In today’s pared-to-the-bone business environment, you shouldn’t be wasting time or money offering benefits no one cares about.
If you haven’t already, says benefits consultant Gary Kushner, now’s the time to review all your benefits, take a magnifying glass to your coverages and conduct eligibility audits.
Kushner advises taking these eight steps to maximize the value and reduce the costs of the benefits you provide:
1. Dump unnecessary benefits. Kushner recommends regularly asking yourself, “Why do we offer this benefit?” If it doesn’t help recruitment or , get rid of it.
2. Examine PTO designs. Take a fresh look at leave plans that progressively increase time off the longer an employee has been with the organization. Standard amounts of leave for all employees are easier to administer. Kushner urges considering paid-time-off banks.
3. Analyze retirement plan designs (and fees). Study up on the brokerage fees your employees have to pay to maintain their retirement investments. If they’re too high, you’ll hear about it from financially savvy workers who are studying their statements in great detail now.
4. Conduct eligibility audits. Make sure you’re insuring only those who are eligible for your coverage. Kushner says about 8 to 10% of those enrolled in employer-provided health insurance plans are ineligible—mainly employees’ adult children. Your insurance carrier or broker can help you do an audit.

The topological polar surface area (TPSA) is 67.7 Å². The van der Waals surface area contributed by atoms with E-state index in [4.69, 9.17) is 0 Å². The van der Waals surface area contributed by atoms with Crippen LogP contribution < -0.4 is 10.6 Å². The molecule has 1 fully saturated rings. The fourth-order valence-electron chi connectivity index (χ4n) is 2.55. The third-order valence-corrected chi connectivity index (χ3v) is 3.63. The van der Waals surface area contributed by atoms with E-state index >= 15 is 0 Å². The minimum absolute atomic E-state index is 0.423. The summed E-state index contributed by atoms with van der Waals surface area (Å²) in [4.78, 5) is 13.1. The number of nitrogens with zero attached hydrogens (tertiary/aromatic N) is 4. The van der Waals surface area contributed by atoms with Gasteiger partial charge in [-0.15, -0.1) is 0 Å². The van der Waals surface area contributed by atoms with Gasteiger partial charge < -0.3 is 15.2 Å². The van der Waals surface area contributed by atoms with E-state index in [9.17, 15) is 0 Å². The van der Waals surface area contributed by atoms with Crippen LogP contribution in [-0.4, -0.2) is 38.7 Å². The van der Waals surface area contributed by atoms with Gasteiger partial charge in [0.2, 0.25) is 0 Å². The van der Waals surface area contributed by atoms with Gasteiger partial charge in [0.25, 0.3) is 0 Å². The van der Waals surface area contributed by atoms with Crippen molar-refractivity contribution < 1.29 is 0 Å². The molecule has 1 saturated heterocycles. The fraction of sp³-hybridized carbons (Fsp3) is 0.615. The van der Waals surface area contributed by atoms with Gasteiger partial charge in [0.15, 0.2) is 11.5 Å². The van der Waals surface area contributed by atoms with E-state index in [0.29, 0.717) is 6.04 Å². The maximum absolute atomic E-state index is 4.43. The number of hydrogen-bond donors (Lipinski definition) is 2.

5. Review health plan coverages. Spend some time talking to your carrier about coverage you may not want to pay for. Most insurers will be happy to underwrite experimental or unproven medical procedures, but you’ll pay a hefty price. Kushner cites gastric bypass surgery as one popular, expensive and often-ineffective procedure you might want to bypass paying for.
6. Determine cost sharing wisely. Think creatively about who pays how much for what. Could you ask higher-paid staff to take on larger co-pays and deductibles? It might make it easier to offer affordable coverage to the rank-and-file.
7. Make sure your prescription plan covers what you want. Some plans generously cover drugs to treat erectile dysfunction and hair loss, yet scrimp on diabetes meds. “The last thing you want is employees failing to take the medications they need because they’re too expensive,” Kushner says. “That will raise your costs in the long term.”
8. Scrap one-size-fits-all designs. Standard plans for everyone companywide made sense at one time—like 50 years ago! Changing demographics and lifestyles require a different approach to benefits. “Today, only 9% of the workforce looks like Ozzie and Harriet,” Kushner says. Get to know your workforce to understand the mix of benefits that will best serve your employees without busting your bottom line.
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